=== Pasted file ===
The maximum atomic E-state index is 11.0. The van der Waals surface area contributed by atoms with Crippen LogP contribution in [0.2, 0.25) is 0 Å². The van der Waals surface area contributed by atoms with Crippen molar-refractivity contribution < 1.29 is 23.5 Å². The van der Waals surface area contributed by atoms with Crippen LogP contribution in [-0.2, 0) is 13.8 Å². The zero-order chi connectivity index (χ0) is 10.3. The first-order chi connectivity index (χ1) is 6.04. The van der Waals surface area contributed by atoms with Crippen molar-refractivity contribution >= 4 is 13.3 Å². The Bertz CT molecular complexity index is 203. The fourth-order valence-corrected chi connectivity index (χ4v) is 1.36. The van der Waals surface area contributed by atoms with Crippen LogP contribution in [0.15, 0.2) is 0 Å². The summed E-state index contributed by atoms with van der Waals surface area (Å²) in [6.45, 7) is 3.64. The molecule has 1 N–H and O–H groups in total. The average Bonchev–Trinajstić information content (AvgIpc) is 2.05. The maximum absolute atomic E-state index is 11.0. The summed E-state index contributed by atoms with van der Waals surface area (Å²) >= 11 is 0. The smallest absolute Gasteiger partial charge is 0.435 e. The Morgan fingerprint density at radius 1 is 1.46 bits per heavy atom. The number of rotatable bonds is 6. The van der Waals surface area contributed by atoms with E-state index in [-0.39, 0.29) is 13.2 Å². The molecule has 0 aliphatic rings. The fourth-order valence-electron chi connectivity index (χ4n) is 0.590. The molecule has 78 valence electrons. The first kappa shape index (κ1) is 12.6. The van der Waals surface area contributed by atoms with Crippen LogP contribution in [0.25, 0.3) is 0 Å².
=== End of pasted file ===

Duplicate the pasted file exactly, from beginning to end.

The maximum atomic E-state index is 11.0. The van der Waals surface area contributed by atoms with Crippen LogP contribution in [0.2, 0.25) is 0 Å². The van der Waals surface area contributed by atoms with Crippen molar-refractivity contribution < 1.29 is 23.5 Å². The van der Waals surface area contributed by atoms with Crippen LogP contribution in [-0.2, 0) is 13.8 Å². The zero-order chi connectivity index (χ0) is 10.3. The first-order chi connectivity index (χ1) is 6.04. The van der Waals surface area contributed by atoms with Crippen molar-refractivity contribution >= 4 is 13.3 Å². The Bertz CT molecular complexity index is 203. The fourth-order valence-corrected chi connectivity index (χ4v) is 1.36. The van der Waals surface area contributed by atoms with Crippen LogP contribution in [0.15, 0.2) is 0 Å². The summed E-state index contributed by atoms with van der Waals surface area (Å²) in [6.45, 7) is 3.64. The molecule has 1 N–H and O–H groups in total. The average Bonchev–Trinajstić information content (AvgIpc) is 2.05. The maximum absolute atomic E-state index is 11.0. The summed E-state index contributed by atoms with van der Waals surface area (Å²) >= 11 is 0. The smallest absolute Gasteiger partial charge is 0.435 e. The Morgan fingerprint density at radius 1 is 1.46 bits per heavy atom. The number of rotatable bonds is 6. The van der Waals surface area contributed by atoms with E-state index in [-0.39, 0.29) is 13.2 Å². The molecule has 0 aliphatic rings. The fourth-order valence-electron chi connectivity index (χ4n) is 0.590. The molecule has 78 valence electrons. The first kappa shape index (κ1) is 12.6. The van der Waals surface area contributed by atoms with Crippen LogP contribution in [0.25, 0.3) is 0 Å².